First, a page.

Carlos Correa’s Camp In Discussions With At Least One Team Other Than Mets

It has now been more than two weeks since Carlos Correa and the Mets agreed to terms on a 12-year contract. That came within hours of his deal with the Giants falling through because of the club’s concerns with his physical. New York took similar umbrage with Correa’s right leg during their own examination a few days later, however, leaving one of the market’s top free agents in something of a state of limbo.

Since the Mets expressed concern about Correa’s physical a few days before Christmas, the organization and the two-time All-Star’s camp have maintained ongoing optimism about their ability to work through the issue. For the last two weeks, Correa’s representatives at the Boras Corporation had solely been in contact with the Mets as they worked to finalize the deal. That’s apparently changing now, as Jon Heyman of the New York Post reports that Boras engaged at least one other team regarding Correa this afternoon.

To be clear, that’s not to say Correa is moving on from the Mets. Indeed, they still seem his likeliest destination. A Mets official expressed confidence to Heyman they’ll still get the contract done even with Correa opening talks with at least one more team. Andy Martino of SNY similarly tweeted this afternoon the Mets and Correa’s camp were continuing to work on a resolution.

Nevertheless, it’s a notable development that another club is at least peripherally back in the mix. The Post’s Mike Puma reported last week that at least three other teams had reached out to Correa in the wake of the physical snag with the Mets. Correa didn’t engage in those discussions at the time, so today’s development marks a notable change in his camp’s tack.

Heyman writes today the Twins are one of the clubs that have tried to reengage Correa at some point over the past couple weeks. Minnesota maintained throughout the offseason they were hoping to bring him back after his lone season in the Twin Cities. They reportedly made a ten-year, $285MM offer earlier in the winter, but that fell shy of both the $350MM the Giants were originally set to guarantee Correa and the $315MM the Mets had put on the table. According to multiple reports, Minnesota didn’t up that offer between the time the Giants deal fell through and his agreement with New York. Whether the Twins still have a $285MM offer on the table isn’t clear, although it stands to reason they’d have some concerns of their own about the status of Correa’s leg until/unless they conduct a physical as well.

Minnesota still has a vacancy at shortstop, with stopgap veteran Kyle Farmer looking to be the current favorite at the position. Which other teams could be involved is unknown. Giants president of baseball operations Farhan Zaidi told reporters last week it was unlikely the club would circle back to Correa. The Braves and Red Sox each lost star shortstops in free agency this winter, though neither was tied especially strongly to Correa at any point in the offseason. Atlanta seems unlikely to make a massive free agent strike, while Boston just agreed to terms with Rafael Devers on a $313.5MM extension yesterday.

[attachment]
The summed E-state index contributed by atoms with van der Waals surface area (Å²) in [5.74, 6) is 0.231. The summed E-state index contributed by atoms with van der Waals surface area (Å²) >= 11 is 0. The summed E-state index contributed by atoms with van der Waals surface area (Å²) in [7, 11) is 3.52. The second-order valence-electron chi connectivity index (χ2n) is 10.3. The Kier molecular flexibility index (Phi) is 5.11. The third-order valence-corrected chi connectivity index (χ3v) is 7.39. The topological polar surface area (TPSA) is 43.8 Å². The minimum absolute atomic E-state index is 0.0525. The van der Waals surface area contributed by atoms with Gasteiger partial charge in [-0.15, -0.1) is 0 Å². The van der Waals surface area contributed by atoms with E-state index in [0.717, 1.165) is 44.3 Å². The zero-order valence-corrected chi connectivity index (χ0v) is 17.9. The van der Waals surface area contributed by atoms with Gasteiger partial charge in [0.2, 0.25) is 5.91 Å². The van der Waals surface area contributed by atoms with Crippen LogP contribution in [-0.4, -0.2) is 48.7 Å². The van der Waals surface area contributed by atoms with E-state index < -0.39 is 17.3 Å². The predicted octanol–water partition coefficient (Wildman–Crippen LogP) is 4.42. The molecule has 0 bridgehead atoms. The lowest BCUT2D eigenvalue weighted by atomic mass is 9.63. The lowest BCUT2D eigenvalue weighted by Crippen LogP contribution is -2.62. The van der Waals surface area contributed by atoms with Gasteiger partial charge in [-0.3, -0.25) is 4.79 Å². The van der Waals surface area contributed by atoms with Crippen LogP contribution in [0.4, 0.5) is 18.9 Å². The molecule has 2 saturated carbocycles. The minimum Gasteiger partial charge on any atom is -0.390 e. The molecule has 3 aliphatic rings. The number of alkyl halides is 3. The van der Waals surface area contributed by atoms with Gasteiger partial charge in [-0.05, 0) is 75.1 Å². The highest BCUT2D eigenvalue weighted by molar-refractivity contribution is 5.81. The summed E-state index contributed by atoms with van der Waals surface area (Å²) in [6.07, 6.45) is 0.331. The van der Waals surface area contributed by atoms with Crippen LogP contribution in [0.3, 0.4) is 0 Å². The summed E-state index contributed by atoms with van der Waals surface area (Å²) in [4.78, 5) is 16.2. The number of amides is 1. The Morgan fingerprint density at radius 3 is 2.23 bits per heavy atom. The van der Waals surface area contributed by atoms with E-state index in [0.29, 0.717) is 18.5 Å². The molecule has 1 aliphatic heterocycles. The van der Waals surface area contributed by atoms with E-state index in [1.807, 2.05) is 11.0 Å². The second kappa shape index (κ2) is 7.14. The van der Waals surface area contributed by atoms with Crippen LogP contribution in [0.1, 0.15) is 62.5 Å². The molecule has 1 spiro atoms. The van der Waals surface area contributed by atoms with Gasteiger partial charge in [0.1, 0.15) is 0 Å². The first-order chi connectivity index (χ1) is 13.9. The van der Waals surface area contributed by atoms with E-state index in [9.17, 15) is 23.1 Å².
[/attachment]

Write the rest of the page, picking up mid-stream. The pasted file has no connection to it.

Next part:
The Orioles were loosely linked to Correa at one point but never seemed to seriously make a run at a top-of-the-market free agent. The Padres, Phillies and Cubs each turned elsewhere in free agency for a star shortstop and the Dodgers reportedly had little interest in Correa thanks to his ties to the 2017 Astros.

All things considered, it’d appear the Twins would be the strongest competition for the Mets. That’d seem to be contingent on talks with New York falling apart. Heyman characterizes those discussions as “sticky” but there’s no suggestion they’re at a dire point.

Multiple reports in recent weeks have suggested the Mets are looking to add language that’d allow them to get out of part of the contract if Correa suffers a serious right leg injury. Puma first reported a week ago such a concept was under discussion. Ken Rosenthal reiterated that on The Athletic’s podcast on Tuesday, suggesting the deal would require some kind of modification to protect the Mets in case of injury.

Heyman echoes those reports, writing the Mets are insistent on including some kind of injury provision. According to Heyman, the club doesn’t want to make any major changes to the base 12-year, $315MM structure. They do, however, apparently want to build in a manner of lowering that guarantee and/or allowing them to get out of the contract early in the event Correa spends a certain amount of time on the injured list with a right leg problem specifically. How long such an IL stint would have to be and how many years or dollars could be voided in the case of an injury would have to be agreed upon by both sides, and it seems those issues are holding up the contract’s finalization.

That kind of clause is rare but not entirely without precedent. As an example, fellow Boras Corporation client J.D. Martinez altered his deal with the Red Sox over the 2018-19 offseason after the team flagged a foot issue during his physical. The sides moved forward with their agreed-upon five-year, $110MM framework but included stipulations that would’ve allowed the Red Sox to opt out of the final two years of the contract in the event Martinez suffered another foot injury that resulted in a lengthy injured list stint (as reported by Evan Drellich, then of NBC Sports Boston). Martinez never suffered a serious injury and wound up playing out the five-year deal before hitting free agency again this winter.

The Mets continue to try to work out a similar provision in this case. Where the winding saga will go next is to be determined, but it’ll remain the offseason’s main storyline until Correa officially signs a contract somewhere.

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